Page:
The word “clutter” also seems to imply something of little value and not much worth. Please! We’re talking about our Stuff here. And how do we define value…by price, size, or quantity? 

Perhaps clutter comes in layers; the first layer being the debris of daily living. Or perhaps it is measureable in units… degrees of clutter…mildly cluttered, moderately cluttered, or totally cluttered. Maybe we could devise a scale, kind of like the Richter scale, that defines the magnitude of clutter and has an attached alarm or siren: “Warning! Warning! You have reached maximum clutter. Please move to higher ground…”

Only this is not a science, this is perception.

What I have finally come to realize, is that there may not be a universal definition of “clutter”, a single meaning that we can all agree on. Just as we all have individual tastes and style preferences, our definition of “clutter” is highly personal, we each define it differently. What is one man’s “clutter” is another man’s treasure.

I’ve also come to realize that “de-cluttering” is a different process based on whether we are staging or creating home, because the goals are different. The goal of staging is visual clarity; the goal of creating home is self-expression.

When stagers recommend that a client “de-clutter” what they’re really saying is limit the number of accessories on the coffee table, minimize the number of prints on the wall, or downsize the amount of furniture in the living room. The terms, downsize, simplify, streamline, or minimize, are more effective, precise, and easier to understand than the ambiguous “de-clutter”. And there is no suggestion of lack of value or worth.

So, I vote we ban the over-used terms clutter and de-clutter and find more precise terminology with less ambiguous definitions and without negative connotations.  What about congestion and de-congestion…uh, no! Or Stuff and de-Stuff…hmm…maybe not.

The Clutter Quiz

26 indications that you might have

                   too much stuff 

You know you have too much stuff when:

1) you can’t see what kind of material the kitchen countertop is made of 

2) the top of your table (dresser, nightstand) never needs dusting

3) you can’t see the color of the walls because of the amount of art work hanging on  them

4) you have to climb over some…thing to get some…where

5) burglars have to come back for a second trip

6) your shins are chronically black and blue and you’ve broken your big toe twice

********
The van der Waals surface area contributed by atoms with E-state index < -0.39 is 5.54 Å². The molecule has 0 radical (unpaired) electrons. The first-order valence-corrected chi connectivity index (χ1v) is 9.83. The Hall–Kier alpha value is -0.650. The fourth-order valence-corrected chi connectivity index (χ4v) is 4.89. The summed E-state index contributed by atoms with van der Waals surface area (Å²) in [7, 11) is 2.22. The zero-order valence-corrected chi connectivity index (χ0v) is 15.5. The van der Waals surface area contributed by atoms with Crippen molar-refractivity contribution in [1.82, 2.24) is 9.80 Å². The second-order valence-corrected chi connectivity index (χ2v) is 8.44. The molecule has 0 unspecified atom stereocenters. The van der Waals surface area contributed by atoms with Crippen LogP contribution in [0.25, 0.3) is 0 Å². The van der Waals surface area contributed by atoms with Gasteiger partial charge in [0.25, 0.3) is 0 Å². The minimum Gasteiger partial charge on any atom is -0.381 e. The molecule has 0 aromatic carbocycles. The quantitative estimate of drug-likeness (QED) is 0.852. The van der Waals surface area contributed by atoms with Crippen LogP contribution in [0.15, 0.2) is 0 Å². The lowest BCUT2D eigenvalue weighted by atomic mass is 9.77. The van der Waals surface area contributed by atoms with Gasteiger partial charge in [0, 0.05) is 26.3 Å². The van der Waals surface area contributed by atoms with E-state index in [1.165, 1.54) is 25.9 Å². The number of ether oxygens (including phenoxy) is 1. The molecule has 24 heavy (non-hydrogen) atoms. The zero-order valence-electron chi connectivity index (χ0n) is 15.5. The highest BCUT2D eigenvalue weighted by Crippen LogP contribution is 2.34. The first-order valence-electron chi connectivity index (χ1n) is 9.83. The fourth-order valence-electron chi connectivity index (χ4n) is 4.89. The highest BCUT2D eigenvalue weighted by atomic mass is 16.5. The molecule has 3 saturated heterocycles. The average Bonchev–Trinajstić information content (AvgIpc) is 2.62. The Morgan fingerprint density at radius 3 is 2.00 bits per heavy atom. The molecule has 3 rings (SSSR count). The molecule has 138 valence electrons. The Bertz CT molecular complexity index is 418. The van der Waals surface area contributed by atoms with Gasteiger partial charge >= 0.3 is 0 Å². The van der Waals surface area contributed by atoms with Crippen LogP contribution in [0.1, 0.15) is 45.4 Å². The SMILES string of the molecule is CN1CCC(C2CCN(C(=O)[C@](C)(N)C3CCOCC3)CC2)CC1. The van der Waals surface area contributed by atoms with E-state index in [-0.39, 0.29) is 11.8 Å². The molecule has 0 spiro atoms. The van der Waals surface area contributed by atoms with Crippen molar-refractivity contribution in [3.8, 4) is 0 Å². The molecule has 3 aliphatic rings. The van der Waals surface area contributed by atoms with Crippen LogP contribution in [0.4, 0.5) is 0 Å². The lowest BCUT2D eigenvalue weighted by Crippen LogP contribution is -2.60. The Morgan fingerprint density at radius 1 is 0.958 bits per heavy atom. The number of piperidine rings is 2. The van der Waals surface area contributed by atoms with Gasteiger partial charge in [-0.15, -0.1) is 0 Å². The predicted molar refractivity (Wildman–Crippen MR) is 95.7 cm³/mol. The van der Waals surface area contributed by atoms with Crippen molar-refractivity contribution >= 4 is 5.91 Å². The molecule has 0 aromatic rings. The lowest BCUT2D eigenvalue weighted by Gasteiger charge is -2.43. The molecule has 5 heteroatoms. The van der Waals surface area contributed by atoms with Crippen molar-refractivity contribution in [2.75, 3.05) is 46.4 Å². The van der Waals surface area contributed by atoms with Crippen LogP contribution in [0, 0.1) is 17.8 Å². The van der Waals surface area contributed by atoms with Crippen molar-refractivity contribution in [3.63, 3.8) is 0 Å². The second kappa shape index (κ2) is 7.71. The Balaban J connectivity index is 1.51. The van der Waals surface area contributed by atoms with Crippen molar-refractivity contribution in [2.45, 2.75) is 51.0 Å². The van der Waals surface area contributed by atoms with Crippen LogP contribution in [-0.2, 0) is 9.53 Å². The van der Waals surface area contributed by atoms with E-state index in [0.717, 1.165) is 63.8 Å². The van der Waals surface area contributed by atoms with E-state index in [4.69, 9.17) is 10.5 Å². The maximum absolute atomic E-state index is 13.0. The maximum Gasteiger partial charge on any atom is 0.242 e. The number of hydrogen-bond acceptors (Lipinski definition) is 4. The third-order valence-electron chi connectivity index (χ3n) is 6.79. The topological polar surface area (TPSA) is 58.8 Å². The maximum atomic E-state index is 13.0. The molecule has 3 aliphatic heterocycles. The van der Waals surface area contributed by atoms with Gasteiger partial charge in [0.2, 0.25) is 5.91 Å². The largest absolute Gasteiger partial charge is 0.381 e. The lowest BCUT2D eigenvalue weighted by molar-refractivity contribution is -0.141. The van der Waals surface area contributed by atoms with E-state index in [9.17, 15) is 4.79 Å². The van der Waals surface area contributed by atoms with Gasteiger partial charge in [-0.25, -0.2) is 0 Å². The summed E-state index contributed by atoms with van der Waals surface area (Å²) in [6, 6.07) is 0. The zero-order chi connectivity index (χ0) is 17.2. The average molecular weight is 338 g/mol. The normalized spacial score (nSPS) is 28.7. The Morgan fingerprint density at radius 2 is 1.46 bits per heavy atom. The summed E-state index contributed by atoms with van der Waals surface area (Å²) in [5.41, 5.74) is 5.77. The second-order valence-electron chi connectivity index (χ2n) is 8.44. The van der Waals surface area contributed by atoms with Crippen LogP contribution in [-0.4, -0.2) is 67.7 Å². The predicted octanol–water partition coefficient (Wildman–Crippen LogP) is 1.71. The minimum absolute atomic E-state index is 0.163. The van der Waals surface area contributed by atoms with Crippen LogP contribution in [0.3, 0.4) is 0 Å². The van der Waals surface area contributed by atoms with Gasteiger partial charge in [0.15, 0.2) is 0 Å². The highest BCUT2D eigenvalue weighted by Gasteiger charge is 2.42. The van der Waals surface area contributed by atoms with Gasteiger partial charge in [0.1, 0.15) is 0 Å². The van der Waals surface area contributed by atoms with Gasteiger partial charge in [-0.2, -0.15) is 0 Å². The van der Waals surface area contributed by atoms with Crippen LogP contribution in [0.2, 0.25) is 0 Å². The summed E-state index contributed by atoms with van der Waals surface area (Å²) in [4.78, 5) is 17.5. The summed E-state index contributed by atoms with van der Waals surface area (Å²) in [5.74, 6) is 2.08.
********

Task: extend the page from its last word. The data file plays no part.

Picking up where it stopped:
7) you lost the cat…for three days…and he’s a housecat

8) your 9-year old refuses to take off her bicycle helmet, your 14-year old wears his shin guards in the house, and your husband comes to the dinner table every night wearing a hard hat  

9) the amount of stuff you find under the couch cushions fills a five-gallon trash bag

10) you suffered a concussion after opening an upper cupboard door

11) the avalanche that occurs when you open a closet door, lasts longer than 30 seconds

12) the stack of newspapers or magazines in the corner is taller than you are

13) you have enough ornaments to decorate the Christmas tree in Rockefeller Center

14) you have enough chains, necklaces, and bracelets, that if placed end to end, would circle the earth…3 times

15) you have enough craft supplies to open a Hobby Lobby, enough material to open a  fabric store, enough tools to open a hardware store

16) you have enough dishes to feed the army’s 3rd infantry division

17) you have enough bubble bath to float a battleship

18) you have enough books that the library calls you and wants to borrow a book

19) you have so many house plants that you thought you glimpsed Cheetah thru the foliage yesterday

20) an acquaintance walks into your living room, picks up a vase and turns it over looking for the price tag

21) you have enough nail polish to paint the Brooklyn Bridge

22) you have enough clothes to dress the populace of a third world country

23) your friends prefer to sit outside on the patio, porch, or deck despite the rain….sleet…snow

24) everyone walks like a Geisha when navigating to the living room couch

25) Aunt Ellen got lost on her way to the bathroom and wasn’t found for 12 hours 

26) the dog packed up his food dish and moved next door  

If you have experienced  even one of the indications you may want to consider downsizing and de-cluttering.

loving Daffy: neutralizing and depersonalizing

In your own home you don’t have to conform to anyone’s idea of what is stylish and tasteful. So, if you want an eight-foot image of Daffy Duck painted on your living room wall because you love Daffy Duck, you’re allowed.  But the moment you decide to sell your home it stops being a home and becomes a house, a product for sell in a highly competitive market. And the chance of finding a buyer who loves your eight-foot, hand-painted Daffy Duck is pretty slim.

No big deal, the new owner can paint over Daffy. The problem is that most buyers are looking for a house that is move-in ready. They don’t want to paint over Daffy. They would rather buy the house two blocks away that is similar to yours with a comparable price tag but doesn’t have an eight-foot Daffy Duck in the living room. Home nuetralizing daffystaging de-personalizes and neutralizes the house so it will appeal to a larger number of potential buyers than just the one-in-a-gazillion buyer who would embrace having an 8-foot Daffy in their living room.                                                                                   Using Daffy is a bit over the top but the principle is sound. Substitute Daffy for a purple accent wall in the living room, black walls in the kitchen, or vintage Victorian wallpaper throughout the house and you have the idea.

 90% of potential buyers have difficulty visualizing what their furnishings will look like in a new house. It becomes even harder when the seller’s personal style overwhelms the basic attributes of the house.  Sometimes by holding firm to their preferred style, sellers limit their chances of selling their house quickly or at its full value.

 For a general overview of home staging click here.